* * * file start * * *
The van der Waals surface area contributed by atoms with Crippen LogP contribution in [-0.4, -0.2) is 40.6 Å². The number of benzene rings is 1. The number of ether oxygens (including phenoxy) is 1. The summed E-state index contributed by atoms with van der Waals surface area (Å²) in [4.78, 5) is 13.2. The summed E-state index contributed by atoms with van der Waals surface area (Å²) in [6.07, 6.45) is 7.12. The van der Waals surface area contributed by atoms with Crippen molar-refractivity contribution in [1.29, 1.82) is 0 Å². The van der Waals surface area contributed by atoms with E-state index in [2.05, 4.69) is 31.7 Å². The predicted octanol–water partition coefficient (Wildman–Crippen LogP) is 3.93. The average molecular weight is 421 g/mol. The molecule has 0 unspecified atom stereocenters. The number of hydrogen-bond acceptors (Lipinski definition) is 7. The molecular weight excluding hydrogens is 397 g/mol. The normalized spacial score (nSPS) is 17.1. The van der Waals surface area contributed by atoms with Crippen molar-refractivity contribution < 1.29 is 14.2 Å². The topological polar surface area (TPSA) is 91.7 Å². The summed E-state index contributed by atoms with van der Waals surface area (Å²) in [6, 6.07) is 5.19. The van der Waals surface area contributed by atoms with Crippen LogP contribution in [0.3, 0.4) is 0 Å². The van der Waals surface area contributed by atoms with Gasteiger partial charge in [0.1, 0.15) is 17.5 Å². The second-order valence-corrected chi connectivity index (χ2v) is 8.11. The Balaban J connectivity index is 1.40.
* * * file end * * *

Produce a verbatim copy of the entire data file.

The van der Waals surface area contributed by atoms with Crippen LogP contribution in [-0.4, -0.2) is 40.6 Å². The number of benzene rings is 1. The number of ether oxygens (including phenoxy) is 1. The summed E-state index contributed by atoms with van der Waals surface area (Å²) in [4.78, 5) is 13.2. The summed E-state index contributed by atoms with van der Waals surface area (Å²) in [6.07, 6.45) is 7.12. The van der Waals surface area contributed by atoms with Crippen molar-refractivity contribution in [1.29, 1.82) is 0 Å². The van der Waals surface area contributed by atoms with E-state index in [2.05, 4.69) is 31.7 Å². The predicted octanol–water partition coefficient (Wildman–Crippen LogP) is 3.93. The average molecular weight is 421 g/mol. The molecule has 0 unspecified atom stereocenters. The number of hydrogen-bond acceptors (Lipinski definition) is 7. The molecular weight excluding hydrogens is 397 g/mol. The normalized spacial score (nSPS) is 17.1. The van der Waals surface area contributed by atoms with Crippen molar-refractivity contribution < 1.29 is 14.2 Å². The topological polar surface area (TPSA) is 91.7 Å². The summed E-state index contributed by atoms with van der Waals surface area (Å²) in [6, 6.07) is 5.19. The van der Waals surface area contributed by atoms with Crippen LogP contribution in [0.3, 0.4) is 0 Å². The van der Waals surface area contributed by atoms with Gasteiger partial charge in [0.1, 0.15) is 17.5 Å². The second-order valence-corrected chi connectivity index (χ2v) is 8.11. The Balaban J connectivity index is 1.40.